Attorney General Signs Off on Point Molate Settlement By RICHARD BRENNEMAN

Tuesday January 24, 2006

With the approval of state Attorney General Bill Lockyer, the lawsuit filed by environmentalists over the sale of Richmond’s Point Molate is history. 

The settlement, filed Friday in Marin County Superior Court, marks the end of 13 months of litigation over the controversial proposal to build a luxury casino on the Richmond shoreline. 

The City of Richmond voted to sell Point Molate—a former U.S. Navy refueling station—to Upstream Point Molate in November 2004, and Citizens for the Eastshore State Park filed suit to block the sale a month later. The suit was joined the following day by the East Bay Regional Parks District. 

The agreement required the city to back Upstream’s plans for a Native American casino on the site and to lobby for approval of the casino deal in Sacramento and Washington. 

To build the casino, the land would first have to be declared a tribal reservation by the Bureau of Indian Affairs, followed by more approvals for the casino proposal.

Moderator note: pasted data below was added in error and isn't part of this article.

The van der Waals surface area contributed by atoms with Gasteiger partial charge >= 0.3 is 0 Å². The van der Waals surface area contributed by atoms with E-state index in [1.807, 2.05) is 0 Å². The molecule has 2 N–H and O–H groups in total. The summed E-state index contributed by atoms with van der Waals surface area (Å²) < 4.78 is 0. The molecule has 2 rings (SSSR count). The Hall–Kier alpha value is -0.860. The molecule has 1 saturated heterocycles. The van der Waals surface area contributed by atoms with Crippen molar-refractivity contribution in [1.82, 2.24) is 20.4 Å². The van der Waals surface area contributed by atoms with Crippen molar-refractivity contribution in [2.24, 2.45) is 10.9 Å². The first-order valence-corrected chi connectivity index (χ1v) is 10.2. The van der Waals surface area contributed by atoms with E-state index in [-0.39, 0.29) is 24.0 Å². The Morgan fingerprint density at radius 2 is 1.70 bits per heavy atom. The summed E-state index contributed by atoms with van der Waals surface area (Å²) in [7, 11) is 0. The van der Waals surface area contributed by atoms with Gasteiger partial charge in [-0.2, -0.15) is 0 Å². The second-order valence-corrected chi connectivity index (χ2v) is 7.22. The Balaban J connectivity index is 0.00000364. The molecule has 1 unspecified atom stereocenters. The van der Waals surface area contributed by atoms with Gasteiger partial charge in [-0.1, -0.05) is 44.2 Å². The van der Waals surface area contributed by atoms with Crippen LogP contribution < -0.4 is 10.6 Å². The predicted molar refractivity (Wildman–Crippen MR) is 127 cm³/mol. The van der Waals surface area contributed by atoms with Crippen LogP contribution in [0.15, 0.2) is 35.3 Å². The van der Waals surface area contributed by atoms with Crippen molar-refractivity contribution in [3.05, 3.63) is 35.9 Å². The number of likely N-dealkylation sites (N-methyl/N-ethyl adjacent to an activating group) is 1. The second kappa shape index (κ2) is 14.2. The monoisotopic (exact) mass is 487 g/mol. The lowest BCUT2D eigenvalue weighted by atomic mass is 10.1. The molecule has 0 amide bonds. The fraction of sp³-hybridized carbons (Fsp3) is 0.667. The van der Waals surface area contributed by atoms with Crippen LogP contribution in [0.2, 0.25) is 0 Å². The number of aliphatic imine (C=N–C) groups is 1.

Though the city had decided that the sale was exempt from the California Environmental Quality Act (CEQA), CESP and the parks district disagreed and decided to challenge it. 

In March 2005, the city announced the start of the environmental impact report process, which is still under way. 

The state attorney general’s office entered the suit a month later, siding with the plaintiffs. 

In the settlement, Upstream agreed to pay the Attorney General’s office $13,740 in legal fees, with the questions of fees for CESP and the parks district to be resolved later by the court. 

Under the settlement, the city expressly reserves the right to select any use for the site available before the sale, and Upstream agrees that a city decision not to transfer or lease the land to them would not be a breach of the land disposition agreement (sales document). 

The city also agreed to prepare an environmental impact report before allowing any development on the property.